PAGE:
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Programming Abstractions - Shared screen with speaker view
James Van Kirk
12:32
shuffled deck of cards
Ilies Ghanzouri
28:20
Is there also N stacks for N disks? If yes, can we solve it with less than N disks (is there a global minimum)
Nick Bowman (he/him)
28:35
There is always 3 stacks (source, auxiliary and destination)
Nick Bowman (he/him)
29:10
That’s how the game is defined – with N disks you would just start with N disks on source at the beginning of the game and then try to move them all to destination while following the constrains of the game
Abrar Alshaikh
40:15
using the stringSplit function, are we taking into account the commas and the fullstops?
Jin-Hee Catherine Lee
40:32
Wooooooo YEAH!
liang wang
40:39
In what order was Set<> stored?
Nick Bowman (he/him)
40:51
No, since we’re only splitting on spaces, we would not take commas or other punctuation into consideration
Jin-Hee Catherine Lee
40:52
(BTW Kylie’s code example looked *super* useful for assignment 2 :O)
James Noh
41:10
What does “break” do again? Does that just end the function when the user presses RETURN?
Nick Bowman (he/him)
41:45
@Liang for now, our understanding is that Sets don’t store their contents in any particular order, but we will dig further into this later in the quarter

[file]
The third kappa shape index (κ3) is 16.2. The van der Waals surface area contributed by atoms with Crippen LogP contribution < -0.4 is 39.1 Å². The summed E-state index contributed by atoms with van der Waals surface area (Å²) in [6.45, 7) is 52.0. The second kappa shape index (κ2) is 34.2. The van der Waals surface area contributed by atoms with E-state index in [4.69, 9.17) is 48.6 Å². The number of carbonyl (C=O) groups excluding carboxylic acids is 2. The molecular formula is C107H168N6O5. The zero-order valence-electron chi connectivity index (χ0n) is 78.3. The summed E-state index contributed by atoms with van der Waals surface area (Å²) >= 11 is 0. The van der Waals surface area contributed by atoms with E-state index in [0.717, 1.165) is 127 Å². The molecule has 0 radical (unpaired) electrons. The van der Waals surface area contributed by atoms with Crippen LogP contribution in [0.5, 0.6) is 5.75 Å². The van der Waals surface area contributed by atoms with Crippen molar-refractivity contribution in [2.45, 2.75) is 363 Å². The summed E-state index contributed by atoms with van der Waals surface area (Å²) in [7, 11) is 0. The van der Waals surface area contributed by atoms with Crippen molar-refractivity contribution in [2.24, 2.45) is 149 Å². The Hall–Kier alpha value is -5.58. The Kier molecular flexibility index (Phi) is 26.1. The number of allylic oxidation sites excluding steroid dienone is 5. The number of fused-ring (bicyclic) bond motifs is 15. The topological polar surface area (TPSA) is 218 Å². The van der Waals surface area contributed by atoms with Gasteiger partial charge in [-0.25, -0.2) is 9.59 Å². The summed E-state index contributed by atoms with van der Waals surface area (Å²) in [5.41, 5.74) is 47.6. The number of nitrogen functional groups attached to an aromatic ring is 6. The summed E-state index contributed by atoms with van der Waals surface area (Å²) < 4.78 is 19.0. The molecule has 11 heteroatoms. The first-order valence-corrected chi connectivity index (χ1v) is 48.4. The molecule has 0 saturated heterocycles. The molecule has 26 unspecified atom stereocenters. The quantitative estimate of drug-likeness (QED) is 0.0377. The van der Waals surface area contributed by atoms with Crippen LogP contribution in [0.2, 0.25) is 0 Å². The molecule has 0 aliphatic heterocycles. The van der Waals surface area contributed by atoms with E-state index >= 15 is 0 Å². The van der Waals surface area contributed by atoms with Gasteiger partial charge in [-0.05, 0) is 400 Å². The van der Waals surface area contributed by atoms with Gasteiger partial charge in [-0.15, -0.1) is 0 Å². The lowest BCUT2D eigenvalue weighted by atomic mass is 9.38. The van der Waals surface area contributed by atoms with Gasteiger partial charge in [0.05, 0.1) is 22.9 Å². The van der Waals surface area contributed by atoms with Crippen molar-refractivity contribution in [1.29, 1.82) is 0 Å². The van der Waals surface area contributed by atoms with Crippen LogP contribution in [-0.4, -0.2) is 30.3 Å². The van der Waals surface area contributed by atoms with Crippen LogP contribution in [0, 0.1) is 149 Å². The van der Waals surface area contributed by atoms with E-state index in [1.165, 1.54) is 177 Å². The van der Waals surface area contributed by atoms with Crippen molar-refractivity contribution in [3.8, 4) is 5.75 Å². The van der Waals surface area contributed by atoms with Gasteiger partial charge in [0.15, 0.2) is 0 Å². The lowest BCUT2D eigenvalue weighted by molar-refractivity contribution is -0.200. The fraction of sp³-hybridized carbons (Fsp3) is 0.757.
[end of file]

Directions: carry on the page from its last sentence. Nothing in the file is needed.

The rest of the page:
john ren
42:00
if we iterate through the set multiple times, will we get the identical result each time?
Nick Bowman (he/him)
42:04
Break is a keyword that exits the current loop that you’re in
Nick Bowman (he/him)
42:09
@John ,yes we will
cecile loge
42:26
Aren’t sets “ordered” by alphabetical / increasing order? When you do the for each loop?
Nick Bowman (he/him)
43:03
The reason why is (as I alluded to earlier) there is some organization to how data is stored on the implementation side of the Set. We will discuss what that organization looks like later in the course when we actually implement our own set
Nick Bowman (he/him)
44:02
@Cecile yes iterating over the elements of a stanford Set containing strings you will give you the elements in a lexicographical order – this is a consequence of the underlying storage structure (binary search trees) which we will discuss in the back half of the course!
cecile loge
44:24
Oh cool! Thx! :)
Nick Bowman (he/him)
44:28
However, we avoid saying that sets are “ordered” specifically because they do not support a notion of indexes or retrieval by index
cecile loge
44:58
Yes, I see!
Minh
46:42
Can we do Map<Vector, Vector>?
Minh
47:41
Thanks!
Carl Schoeller
49:25
If I initialised a map as map<string&, string>, could I modify the keys?
Nick Bowman (he/him)
50:00
I don’t believe you can use a reference as the key type of a Map, but you can try compiling it in a sample project and see what happens.
cecile loge
58:14
How would we print the 10 most common words?
Nick Bowman (he/him)
59:08
Not as easy as in Python :)
Carl Schoeller
01:06:19
If it were Vector<string>& times = feedingTimes[“lumpy”], would that work?
Nick Bowman (he/him)
01:06:52
Yes, that would work, although in this class we’ll try to avoid using references outside the context of parameter passing as they can get complicated quick.
Nick Bowman (he/him)
01:07:22
To clarify, this would work because you would store a reference to the vector stored in the map, rather than making a copy of the contents of the vector.
cecile loge
01:10:17
Does const without & make any sense?